Get elected, get into government and then stay in government. Sometimes this means compromising on almost everything, something Nick Clegg has discovered all too well. He thought he was doing well to be leader of the third biggest party in the country. When his words of change and a departure from the “same old politics” won his party a seat in government he couldn’t believe his luck.

This came at a price though, he promised his party would not raise student tuition fees, until they did. From there he has compiled enough examples of compromise to write a management textbook on making concessions in negotiation. His is a cautionary tale of a politician who never really expected he would be Deputy Prime Minister, when found he was, his top priority became to stay in the lofty office he had clawed so hard to get into.

The British economy is in the early part of its great lost decade. The most these empty suits can do is try and come up with a list of suspects to blame for longest economic stagnation in recent history.

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Rise of the technocrats

27 11 2011

‘Plan A’ didn’t work in the eurozone. When the interest rates on Greek, Portuguese and Irish debt reached an unsustainable level, bailouts and tough new rules were imposed. These unruly junior members of the euro project would be taught lessons in fiscal management. The official prediction was that austerity and reform of these economies would bring interest rates down and growth, eventually.

The aim was also to stop the rot, the small countries could be bailed out, if Italy or Spain needed the same treatment the Euro would find itself on a slippery slope. Greece was the first to fail, massive cuts in public spending meant the economy followed the course of economic law rather than the prayers of the men at the European Central Bank.

The bailouts failed again and again leaving Greece staring into the abyss of default. It was said there could never be a ‘Plan B’, but then Greece defaulted on half of its debt. Prime Minister George Papandreou’s government agreed to a new set of measures to deal with the other half, but this time he announced he would go to the people and get their approval in a referendum.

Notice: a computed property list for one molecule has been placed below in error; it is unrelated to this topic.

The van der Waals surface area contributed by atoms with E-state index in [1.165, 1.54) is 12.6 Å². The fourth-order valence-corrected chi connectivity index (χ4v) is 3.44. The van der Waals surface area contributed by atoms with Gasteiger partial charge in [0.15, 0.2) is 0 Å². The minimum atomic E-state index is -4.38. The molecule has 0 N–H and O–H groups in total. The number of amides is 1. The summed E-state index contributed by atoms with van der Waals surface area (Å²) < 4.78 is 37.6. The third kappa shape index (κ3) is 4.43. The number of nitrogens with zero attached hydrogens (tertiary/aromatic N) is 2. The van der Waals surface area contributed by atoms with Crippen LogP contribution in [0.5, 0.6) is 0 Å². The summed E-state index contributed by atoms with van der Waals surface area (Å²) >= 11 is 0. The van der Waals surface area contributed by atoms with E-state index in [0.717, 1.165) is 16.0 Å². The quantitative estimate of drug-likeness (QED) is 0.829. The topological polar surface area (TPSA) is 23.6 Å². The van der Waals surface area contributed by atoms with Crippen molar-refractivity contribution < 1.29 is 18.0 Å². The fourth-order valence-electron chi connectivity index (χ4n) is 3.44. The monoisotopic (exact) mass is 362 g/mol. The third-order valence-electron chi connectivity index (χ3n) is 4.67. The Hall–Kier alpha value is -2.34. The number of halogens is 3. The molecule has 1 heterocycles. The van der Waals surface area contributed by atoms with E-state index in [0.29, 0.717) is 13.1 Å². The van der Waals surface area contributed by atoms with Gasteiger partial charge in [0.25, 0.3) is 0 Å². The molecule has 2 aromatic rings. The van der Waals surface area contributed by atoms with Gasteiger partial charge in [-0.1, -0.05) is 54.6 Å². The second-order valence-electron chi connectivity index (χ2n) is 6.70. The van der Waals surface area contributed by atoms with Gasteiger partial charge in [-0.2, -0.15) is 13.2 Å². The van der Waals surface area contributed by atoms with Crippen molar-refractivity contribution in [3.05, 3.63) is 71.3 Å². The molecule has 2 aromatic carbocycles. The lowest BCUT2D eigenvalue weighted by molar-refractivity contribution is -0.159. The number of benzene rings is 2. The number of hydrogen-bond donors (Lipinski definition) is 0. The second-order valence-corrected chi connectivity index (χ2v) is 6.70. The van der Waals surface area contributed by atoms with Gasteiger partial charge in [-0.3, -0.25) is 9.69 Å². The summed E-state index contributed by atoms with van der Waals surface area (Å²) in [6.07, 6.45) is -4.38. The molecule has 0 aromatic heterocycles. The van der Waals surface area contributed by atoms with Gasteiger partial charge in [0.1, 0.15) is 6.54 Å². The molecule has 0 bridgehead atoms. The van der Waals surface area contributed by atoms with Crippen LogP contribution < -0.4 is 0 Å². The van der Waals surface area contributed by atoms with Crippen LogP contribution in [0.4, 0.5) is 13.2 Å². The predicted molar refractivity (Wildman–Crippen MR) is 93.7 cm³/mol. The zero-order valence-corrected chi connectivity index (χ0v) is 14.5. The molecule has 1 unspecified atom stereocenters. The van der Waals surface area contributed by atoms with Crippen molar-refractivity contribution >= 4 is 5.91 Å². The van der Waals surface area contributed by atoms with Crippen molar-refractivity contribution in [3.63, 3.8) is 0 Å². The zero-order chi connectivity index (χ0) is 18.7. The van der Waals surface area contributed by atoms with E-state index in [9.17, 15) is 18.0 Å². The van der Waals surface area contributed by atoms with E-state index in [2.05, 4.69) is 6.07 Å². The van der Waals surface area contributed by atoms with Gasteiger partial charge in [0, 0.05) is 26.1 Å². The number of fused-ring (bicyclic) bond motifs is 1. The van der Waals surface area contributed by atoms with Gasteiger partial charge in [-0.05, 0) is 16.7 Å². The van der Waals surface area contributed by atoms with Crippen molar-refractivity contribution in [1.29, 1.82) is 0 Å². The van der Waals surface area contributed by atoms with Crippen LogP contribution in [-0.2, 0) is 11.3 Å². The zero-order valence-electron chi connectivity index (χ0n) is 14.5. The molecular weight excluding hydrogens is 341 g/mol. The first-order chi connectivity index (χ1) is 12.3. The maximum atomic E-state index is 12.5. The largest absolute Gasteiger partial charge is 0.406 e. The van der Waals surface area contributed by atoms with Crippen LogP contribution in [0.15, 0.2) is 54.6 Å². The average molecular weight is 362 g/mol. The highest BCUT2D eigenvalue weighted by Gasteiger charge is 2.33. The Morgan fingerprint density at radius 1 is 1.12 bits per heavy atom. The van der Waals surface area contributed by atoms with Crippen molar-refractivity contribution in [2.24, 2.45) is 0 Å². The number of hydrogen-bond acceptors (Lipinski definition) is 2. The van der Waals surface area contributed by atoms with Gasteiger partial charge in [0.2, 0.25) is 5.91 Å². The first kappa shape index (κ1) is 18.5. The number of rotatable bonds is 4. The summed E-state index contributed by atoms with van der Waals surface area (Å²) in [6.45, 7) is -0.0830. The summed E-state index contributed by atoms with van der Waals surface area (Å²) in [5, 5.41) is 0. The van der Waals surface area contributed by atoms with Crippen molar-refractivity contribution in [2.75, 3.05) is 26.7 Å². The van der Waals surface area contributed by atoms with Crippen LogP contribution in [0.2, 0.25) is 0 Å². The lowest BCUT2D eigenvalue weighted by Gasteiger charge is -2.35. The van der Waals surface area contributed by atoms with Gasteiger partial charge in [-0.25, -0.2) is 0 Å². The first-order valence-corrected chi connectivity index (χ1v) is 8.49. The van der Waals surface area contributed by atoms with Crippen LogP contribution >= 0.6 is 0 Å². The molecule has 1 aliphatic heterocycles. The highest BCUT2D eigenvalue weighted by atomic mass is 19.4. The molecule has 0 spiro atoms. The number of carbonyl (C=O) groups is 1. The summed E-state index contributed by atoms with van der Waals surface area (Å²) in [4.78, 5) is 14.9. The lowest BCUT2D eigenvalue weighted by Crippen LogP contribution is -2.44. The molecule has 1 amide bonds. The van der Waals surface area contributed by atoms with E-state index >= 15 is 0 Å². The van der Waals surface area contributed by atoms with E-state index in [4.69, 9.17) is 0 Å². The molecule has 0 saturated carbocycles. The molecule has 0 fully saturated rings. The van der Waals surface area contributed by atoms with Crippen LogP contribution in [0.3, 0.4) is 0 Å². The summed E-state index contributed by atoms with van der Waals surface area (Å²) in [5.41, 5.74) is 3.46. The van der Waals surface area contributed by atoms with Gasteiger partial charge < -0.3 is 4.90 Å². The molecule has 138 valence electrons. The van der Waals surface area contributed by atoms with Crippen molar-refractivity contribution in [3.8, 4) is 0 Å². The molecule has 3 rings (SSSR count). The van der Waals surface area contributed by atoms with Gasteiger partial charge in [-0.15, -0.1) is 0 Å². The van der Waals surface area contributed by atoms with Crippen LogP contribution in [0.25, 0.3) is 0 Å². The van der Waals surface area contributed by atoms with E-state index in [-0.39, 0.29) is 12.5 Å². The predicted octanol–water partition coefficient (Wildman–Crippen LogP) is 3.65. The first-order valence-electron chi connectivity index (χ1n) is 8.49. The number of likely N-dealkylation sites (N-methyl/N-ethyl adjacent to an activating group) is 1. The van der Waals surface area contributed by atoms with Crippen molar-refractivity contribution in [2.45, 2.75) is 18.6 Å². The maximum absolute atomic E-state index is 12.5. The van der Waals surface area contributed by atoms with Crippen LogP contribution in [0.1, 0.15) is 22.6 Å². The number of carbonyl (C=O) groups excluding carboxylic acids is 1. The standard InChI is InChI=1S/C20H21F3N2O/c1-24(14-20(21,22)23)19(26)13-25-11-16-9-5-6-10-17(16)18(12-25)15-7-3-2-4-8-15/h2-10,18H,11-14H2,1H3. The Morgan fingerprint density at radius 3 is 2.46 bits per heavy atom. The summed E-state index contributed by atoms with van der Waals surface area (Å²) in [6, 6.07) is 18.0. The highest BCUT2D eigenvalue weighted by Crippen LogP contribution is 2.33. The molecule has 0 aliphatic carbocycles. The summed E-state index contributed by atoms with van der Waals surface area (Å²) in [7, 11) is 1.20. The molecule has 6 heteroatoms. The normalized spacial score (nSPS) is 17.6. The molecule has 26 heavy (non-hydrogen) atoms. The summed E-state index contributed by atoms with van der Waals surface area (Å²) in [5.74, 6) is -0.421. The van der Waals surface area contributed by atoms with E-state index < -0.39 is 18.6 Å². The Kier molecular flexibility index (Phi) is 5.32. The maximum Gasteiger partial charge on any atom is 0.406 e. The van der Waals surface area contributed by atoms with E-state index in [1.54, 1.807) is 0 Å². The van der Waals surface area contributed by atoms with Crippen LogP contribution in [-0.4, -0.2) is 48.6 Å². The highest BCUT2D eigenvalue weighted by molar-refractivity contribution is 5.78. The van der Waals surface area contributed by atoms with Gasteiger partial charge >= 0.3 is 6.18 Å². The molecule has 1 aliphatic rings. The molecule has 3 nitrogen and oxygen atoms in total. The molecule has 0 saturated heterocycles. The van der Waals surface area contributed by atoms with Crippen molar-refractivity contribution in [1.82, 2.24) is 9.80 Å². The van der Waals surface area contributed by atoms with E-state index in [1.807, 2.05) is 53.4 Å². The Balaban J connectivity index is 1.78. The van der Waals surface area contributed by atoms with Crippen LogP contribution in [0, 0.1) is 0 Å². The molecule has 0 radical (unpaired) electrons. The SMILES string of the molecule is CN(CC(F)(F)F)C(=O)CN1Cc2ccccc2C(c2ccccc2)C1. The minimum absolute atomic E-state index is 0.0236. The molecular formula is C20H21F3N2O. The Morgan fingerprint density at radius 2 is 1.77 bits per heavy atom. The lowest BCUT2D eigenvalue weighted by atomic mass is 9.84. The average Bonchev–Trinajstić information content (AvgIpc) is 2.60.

This was too much, for those at the top of Europe do not believe the people have the capacity to choose their own future. Papandreou was forced out and former European Central Bank vice-president Lucas Papademos imposed on the Greeks as a better alternative.

George Papandreou sealed his own fate when he insisted the Greek people should have a say the future direction of their nation.

Then the Italian’s found they couldn’t force through their new austerity drive alongside the theatre spectacle that is Silvio Berlusconi. Europe needed someone who could bring this to Italy, former European commissioner Mario Monti was chosen as a man who could get the job done.

From their lofty offices in Frankfurt and Brussels, the captains of the European project simply don’t believe the people have the ability to make rational decisions. This is not a new development, democracy has long been an obstacle in Europe.

Ireland has a constitution that is the odd one out in Europe. Drafted in 1937 without any idea that the country would be part of a continental block, it requires any international treaty to be ratified by the people.